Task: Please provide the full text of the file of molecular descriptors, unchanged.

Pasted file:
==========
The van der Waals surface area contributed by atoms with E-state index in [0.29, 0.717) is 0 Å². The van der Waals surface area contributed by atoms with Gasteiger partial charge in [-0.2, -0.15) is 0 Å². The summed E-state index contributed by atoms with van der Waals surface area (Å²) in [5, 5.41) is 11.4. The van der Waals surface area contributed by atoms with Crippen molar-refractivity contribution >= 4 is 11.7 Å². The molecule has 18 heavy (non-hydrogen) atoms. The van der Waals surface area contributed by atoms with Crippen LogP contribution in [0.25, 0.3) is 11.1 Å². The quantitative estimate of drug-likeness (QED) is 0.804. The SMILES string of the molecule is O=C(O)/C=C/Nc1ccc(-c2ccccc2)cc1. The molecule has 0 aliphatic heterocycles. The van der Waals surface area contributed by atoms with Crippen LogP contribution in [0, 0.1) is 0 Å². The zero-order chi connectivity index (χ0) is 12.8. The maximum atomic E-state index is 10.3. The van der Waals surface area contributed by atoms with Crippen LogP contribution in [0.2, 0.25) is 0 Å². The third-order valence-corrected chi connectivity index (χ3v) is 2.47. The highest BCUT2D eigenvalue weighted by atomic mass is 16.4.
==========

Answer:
The van der Waals surface area contributed by atoms with E-state index in [0.29, 0.717) is 0 Å². The van der Waals surface area contributed by atoms with Gasteiger partial charge in [-0.2, -0.15) is 0 Å². The summed E-state index contributed by atoms with van der Waals surface area (Å²) in [5, 5.41) is 11.4. The van der Waals surface area contributed by atoms with Crippen molar-refractivity contribution >= 4 is 11.7 Å². The molecule has 18 heavy (non-hydrogen) atoms. The van der Waals surface area contributed by atoms with Crippen LogP contribution in [0.25, 0.3) is 11.1 Å². The quantitative estimate of drug-likeness (QED) is 0.804. The SMILES string of the molecule is O=C(O)/C=C/Nc1ccc(-c2ccccc2)cc1. The molecule has 0 aliphatic heterocycles. The van der Waals surface area contributed by atoms with Crippen LogP contribution in [0, 0.1) is 0 Å². The zero-order chi connectivity index (χ0) is 12.8. The maximum atomic E-state index is 10.3. The van der Waals surface area contributed by atoms with Crippen LogP contribution in [0.2, 0.25) is 0 Å². The third-order valence-corrected chi connectivity index (χ3v) is 2.47. The highest BCUT2D eigenvalue weighted by atomic mass is 16.4.